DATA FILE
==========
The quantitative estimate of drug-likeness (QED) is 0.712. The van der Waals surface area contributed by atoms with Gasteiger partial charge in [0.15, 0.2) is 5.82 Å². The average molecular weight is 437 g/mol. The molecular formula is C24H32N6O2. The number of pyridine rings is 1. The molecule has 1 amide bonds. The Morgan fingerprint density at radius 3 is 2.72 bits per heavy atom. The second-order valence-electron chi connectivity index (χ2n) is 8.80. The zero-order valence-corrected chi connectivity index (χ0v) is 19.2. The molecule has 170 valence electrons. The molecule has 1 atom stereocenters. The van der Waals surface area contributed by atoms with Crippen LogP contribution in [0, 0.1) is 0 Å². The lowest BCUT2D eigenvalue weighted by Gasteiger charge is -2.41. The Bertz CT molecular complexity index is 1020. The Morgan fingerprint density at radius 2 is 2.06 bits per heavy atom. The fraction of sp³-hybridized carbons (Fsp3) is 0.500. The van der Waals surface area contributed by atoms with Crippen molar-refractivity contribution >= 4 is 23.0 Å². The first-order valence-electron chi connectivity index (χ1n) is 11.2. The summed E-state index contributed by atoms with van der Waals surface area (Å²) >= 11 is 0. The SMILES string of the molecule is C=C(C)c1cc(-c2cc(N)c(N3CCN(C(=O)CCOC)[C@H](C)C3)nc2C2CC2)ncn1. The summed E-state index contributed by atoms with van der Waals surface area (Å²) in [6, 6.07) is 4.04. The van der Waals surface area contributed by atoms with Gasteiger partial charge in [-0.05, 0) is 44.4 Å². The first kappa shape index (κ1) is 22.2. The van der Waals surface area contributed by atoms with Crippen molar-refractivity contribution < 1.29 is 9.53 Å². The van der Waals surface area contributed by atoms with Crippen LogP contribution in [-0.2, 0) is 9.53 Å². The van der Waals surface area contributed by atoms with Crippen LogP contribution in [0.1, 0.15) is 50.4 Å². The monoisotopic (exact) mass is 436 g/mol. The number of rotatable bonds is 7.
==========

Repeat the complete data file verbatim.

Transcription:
The quantitative estimate of drug-likeness (QED) is 0.712. The van der Waals surface area contributed by atoms with Gasteiger partial charge in [0.15, 0.2) is 5.82 Å². The average molecular weight is 437 g/mol. The molecular formula is C24H32N6O2. The number of pyridine rings is 1. The molecule has 1 amide bonds. The Morgan fingerprint density at radius 3 is 2.72 bits per heavy atom. The second-order valence-electron chi connectivity index (χ2n) is 8.80. The zero-order valence-corrected chi connectivity index (χ0v) is 19.2. The molecule has 170 valence electrons. The molecule has 1 atom stereocenters. The van der Waals surface area contributed by atoms with Crippen LogP contribution in [0, 0.1) is 0 Å². The lowest BCUT2D eigenvalue weighted by Gasteiger charge is -2.41. The Bertz CT molecular complexity index is 1020. The Morgan fingerprint density at radius 2 is 2.06 bits per heavy atom. The fraction of sp³-hybridized carbons (Fsp3) is 0.500. The van der Waals surface area contributed by atoms with Crippen molar-refractivity contribution >= 4 is 23.0 Å². The first-order valence-electron chi connectivity index (χ1n) is 11.2. The summed E-state index contributed by atoms with van der Waals surface area (Å²) >= 11 is 0. The SMILES string of the molecule is C=C(C)c1cc(-c2cc(N)c(N3CCN(C(=O)CCOC)[C@H](C)C3)nc2C2CC2)ncn1. The summed E-state index contributed by atoms with van der Waals surface area (Å²) in [6, 6.07) is 4.04. The van der Waals surface area contributed by atoms with Gasteiger partial charge in [-0.05, 0) is 44.4 Å². The first kappa shape index (κ1) is 22.2. The van der Waals surface area contributed by atoms with Crippen molar-refractivity contribution < 1.29 is 9.53 Å². The van der Waals surface area contributed by atoms with Crippen LogP contribution in [-0.2, 0) is 9.53 Å². The van der Waals surface area contributed by atoms with Crippen LogP contribution in [0.1, 0.15) is 50.4 Å². The monoisotopic (exact) mass is 436 g/mol. The number of rotatable bonds is 7.